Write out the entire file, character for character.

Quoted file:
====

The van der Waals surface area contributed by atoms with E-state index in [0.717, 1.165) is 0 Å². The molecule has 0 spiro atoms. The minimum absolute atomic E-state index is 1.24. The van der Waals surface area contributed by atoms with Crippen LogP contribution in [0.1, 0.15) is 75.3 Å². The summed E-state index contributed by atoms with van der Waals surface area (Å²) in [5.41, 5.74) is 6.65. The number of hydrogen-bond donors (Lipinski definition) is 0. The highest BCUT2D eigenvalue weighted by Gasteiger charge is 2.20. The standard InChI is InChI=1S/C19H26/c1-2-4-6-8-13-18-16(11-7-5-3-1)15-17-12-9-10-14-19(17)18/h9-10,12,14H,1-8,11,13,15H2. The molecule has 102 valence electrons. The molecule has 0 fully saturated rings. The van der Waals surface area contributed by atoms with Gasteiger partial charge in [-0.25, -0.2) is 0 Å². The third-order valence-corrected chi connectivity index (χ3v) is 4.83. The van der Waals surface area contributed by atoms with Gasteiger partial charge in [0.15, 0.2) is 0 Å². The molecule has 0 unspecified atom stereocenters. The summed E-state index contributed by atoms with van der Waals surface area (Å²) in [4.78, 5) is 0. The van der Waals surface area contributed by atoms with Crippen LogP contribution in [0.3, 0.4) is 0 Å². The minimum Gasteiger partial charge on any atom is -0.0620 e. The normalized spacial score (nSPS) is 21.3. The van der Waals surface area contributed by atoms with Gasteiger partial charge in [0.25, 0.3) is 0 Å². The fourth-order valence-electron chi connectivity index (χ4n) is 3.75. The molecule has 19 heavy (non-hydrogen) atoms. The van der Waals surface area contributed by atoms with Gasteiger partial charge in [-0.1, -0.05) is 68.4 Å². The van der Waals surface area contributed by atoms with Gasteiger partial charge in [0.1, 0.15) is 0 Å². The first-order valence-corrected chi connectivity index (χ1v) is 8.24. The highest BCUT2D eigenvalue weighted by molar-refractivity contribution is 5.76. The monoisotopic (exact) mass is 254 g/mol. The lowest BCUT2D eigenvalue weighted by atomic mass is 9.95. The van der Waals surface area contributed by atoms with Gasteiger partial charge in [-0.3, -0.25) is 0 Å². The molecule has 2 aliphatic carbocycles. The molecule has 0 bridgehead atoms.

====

The van der Waals surface area contributed by atoms with E-state index in [0.717, 1.165) is 0 Å². The molecule has 0 spiro atoms. The minimum absolute atomic E-state index is 1.24. The van der Waals surface area contributed by atoms with Crippen LogP contribution in [0.1, 0.15) is 75.3 Å². The summed E-state index contributed by atoms with van der Waals surface area (Å²) in [5.41, 5.74) is 6.65. The number of hydrogen-bond donors (Lipinski definition) is 0. The highest BCUT2D eigenvalue weighted by Gasteiger charge is 2.20. The standard InChI is InChI=1S/C19H26/c1-2-4-6-8-13-18-16(11-7-5-3-1)15-17-12-9-10-14-19(17)18/h9-10,12,14H,1-8,11,13,15H2. The molecule has 102 valence electrons. The molecule has 0 fully saturated rings. The van der Waals surface area contributed by atoms with Gasteiger partial charge in [-0.25, -0.2) is 0 Å². The third-order valence-corrected chi connectivity index (χ3v) is 4.83. The van der Waals surface area contributed by atoms with Gasteiger partial charge in [0.15, 0.2) is 0 Å². The molecule has 0 unspecified atom stereocenters. The summed E-state index contributed by atoms with van der Waals surface area (Å²) in [4.78, 5) is 0. The van der Waals surface area contributed by atoms with Crippen LogP contribution in [0.3, 0.4) is 0 Å². The minimum Gasteiger partial charge on any atom is -0.0620 e. The normalized spacial score (nSPS) is 21.3. The van der Waals surface area contributed by atoms with Gasteiger partial charge in [0.25, 0.3) is 0 Å². The fourth-order valence-electron chi connectivity index (χ4n) is 3.75. The molecule has 19 heavy (non-hydrogen) atoms. The van der Waals surface area contributed by atoms with Gasteiger partial charge in [-0.1, -0.05) is 68.4 Å². The van der Waals surface area contributed by atoms with Gasteiger partial charge in [0.1, 0.15) is 0 Å². The first-order valence-corrected chi connectivity index (χ1v) is 8.24. The highest BCUT2D eigenvalue weighted by molar-refractivity contribution is 5.76. The monoisotopic (exact) mass is 254 g/mol. The lowest BCUT2D eigenvalue weighted by atomic mass is 9.95. The van der Waals surface area contributed by atoms with Gasteiger partial charge in [-0.3, -0.25) is 0 Å². The molecule has 2 aliphatic carbocycles. The molecule has 0 bridgehead atoms.